PART 1. AN ESSAY. You will develop a short essay to integrate and reflect on the readings. Framing a Specific Inquiry into the materials – take a specific lens or issue to approach readings (you decide what lens to use).
- The essay portion should have a methodological or epistemological theme or thesis—an easily detected, course- and relevant main point. State it at the start of your essay, along with a very brief organizational statement describing how the rest of the memo will proceed. The identification of thesis and organizing map for your essay will appear in the first paragraph, and serve as your memo’s introduction. DO NOT annotate, summarize, or recapitulate the readings in these memos, but rather, pose (or better, “argue”) a sustained analytical point, citing the readings in APA style, and attaching a reference list.
- The thesis should then be developed and sustained through the entire essay; I do not want a little of this and a little of that. Sustain an argument or examination of something in detail, but situate it in context of the week’s reading, and try to mention each of the readings at some point (you do not have to give them equal attention, but your thesis should allow you to cite them all).
- Then write a short conclusion. The essay element of the assignment asks you to think in terms of elucidating common themes, concepts, theories and ideas, or arguing major points of contrast, contradiction, and omission among and between the authors you have read for the week. Think about what’s happening in today’s society and try to make sense of the readings in that context.
- The memo is not a request for advice to self or others; write a letter on some other occasion. You could not possibly agree with all of the authors as they disagree with one another, so avoid “attaboys” as well. Instead, what are the authors advising or doing in the reading for the week and what do you have to say about it?
- Make connections to and from the readings – This brief analytical memo should include only the most important and interesting points you gleaned from the assigned materials, offer an analytical assessment of these points, and/or identify how the theory is connected to the practice of public service administration and management.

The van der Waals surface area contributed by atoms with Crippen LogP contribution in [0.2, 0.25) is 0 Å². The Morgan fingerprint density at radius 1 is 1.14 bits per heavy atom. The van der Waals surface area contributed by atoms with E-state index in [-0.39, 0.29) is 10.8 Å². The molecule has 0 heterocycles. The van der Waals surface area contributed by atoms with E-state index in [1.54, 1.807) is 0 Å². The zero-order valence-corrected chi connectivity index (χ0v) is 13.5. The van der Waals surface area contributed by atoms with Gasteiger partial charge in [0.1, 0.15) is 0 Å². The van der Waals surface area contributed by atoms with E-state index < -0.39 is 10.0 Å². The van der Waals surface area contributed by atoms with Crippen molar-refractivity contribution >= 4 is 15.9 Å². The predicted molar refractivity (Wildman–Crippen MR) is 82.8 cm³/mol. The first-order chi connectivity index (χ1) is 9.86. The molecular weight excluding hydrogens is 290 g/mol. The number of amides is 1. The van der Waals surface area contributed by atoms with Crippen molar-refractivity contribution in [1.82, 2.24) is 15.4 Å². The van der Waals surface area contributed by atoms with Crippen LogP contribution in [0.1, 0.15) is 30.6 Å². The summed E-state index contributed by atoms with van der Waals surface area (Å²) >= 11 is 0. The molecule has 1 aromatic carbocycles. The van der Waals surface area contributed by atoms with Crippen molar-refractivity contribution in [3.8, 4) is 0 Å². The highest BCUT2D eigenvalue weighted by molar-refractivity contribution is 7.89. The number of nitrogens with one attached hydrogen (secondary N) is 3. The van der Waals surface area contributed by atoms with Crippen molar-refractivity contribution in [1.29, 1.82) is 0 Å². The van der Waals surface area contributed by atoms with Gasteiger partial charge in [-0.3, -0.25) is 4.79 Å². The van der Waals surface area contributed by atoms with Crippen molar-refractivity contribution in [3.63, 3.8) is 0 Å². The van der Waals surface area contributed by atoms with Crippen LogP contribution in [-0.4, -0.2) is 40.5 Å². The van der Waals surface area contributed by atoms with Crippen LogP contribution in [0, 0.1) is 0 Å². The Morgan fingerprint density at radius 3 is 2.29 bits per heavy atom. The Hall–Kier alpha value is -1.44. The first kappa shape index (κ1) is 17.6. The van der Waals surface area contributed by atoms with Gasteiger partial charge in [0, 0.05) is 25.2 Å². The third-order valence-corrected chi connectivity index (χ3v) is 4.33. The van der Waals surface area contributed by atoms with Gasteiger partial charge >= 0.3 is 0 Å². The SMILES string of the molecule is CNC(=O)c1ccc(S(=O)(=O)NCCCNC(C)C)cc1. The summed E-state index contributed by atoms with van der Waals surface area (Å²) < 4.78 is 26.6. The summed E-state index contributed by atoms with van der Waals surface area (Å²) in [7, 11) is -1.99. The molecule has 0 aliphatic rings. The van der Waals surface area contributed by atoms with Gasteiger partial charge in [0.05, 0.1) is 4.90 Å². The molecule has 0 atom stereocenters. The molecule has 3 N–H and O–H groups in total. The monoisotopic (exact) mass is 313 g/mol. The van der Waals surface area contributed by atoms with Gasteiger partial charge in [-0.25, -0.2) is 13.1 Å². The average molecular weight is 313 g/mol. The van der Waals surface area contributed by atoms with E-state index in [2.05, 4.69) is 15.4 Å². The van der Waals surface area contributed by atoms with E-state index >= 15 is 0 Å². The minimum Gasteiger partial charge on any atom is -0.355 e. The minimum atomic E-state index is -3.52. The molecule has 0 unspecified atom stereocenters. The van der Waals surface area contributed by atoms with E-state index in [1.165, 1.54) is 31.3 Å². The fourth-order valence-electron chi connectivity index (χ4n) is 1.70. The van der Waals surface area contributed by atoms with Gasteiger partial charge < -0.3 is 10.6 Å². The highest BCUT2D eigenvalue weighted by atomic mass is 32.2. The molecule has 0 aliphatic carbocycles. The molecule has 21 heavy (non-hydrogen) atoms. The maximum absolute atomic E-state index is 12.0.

PART 2. QUESTIONS.
- Prepare and present two (2) carefully and formally worded how or why questions of an integrative nature. Neither compose rhetorical questions, which are dead ends, nor compose questions of fact, about which there is even less to discuss. Instead, compose course-based academic questions you believe it is essential for students to discuss together.
- You may substitute ONE crucial (and perfectly documented) quotation for one of the two questions per memo. If you use a quotation, explain in at least one complete sentence why you chose the quotation and deemed it worthy of discussion. [Helpful hint: “I thought it would be interesting because….(fill in the blank)…”, is fine; “I thought it would be interesting (period)”, is lame].
- Studies of students who engage in deep learning note that these students avoid rote memorization and instead learn new knowledge and skills by processing their lectures, readings, and other experiences (Bain, 2012; Marton & Säljö, 1976). Students who do this organize information, identify the most important elements, and search for holes in their understanding. They also attempt to use new knowledge for higher order thinking by asking How, What if, and Why questions. Finally, they test their understanding with practice tests, peer feedback, and questions for their instructors.
PART 3. REFLECTION
- In the third section of your memo, reflect upon the insights gained from your own experiences or readings,
- Connect the readings to a current event (practical insight)? What insight was gained?
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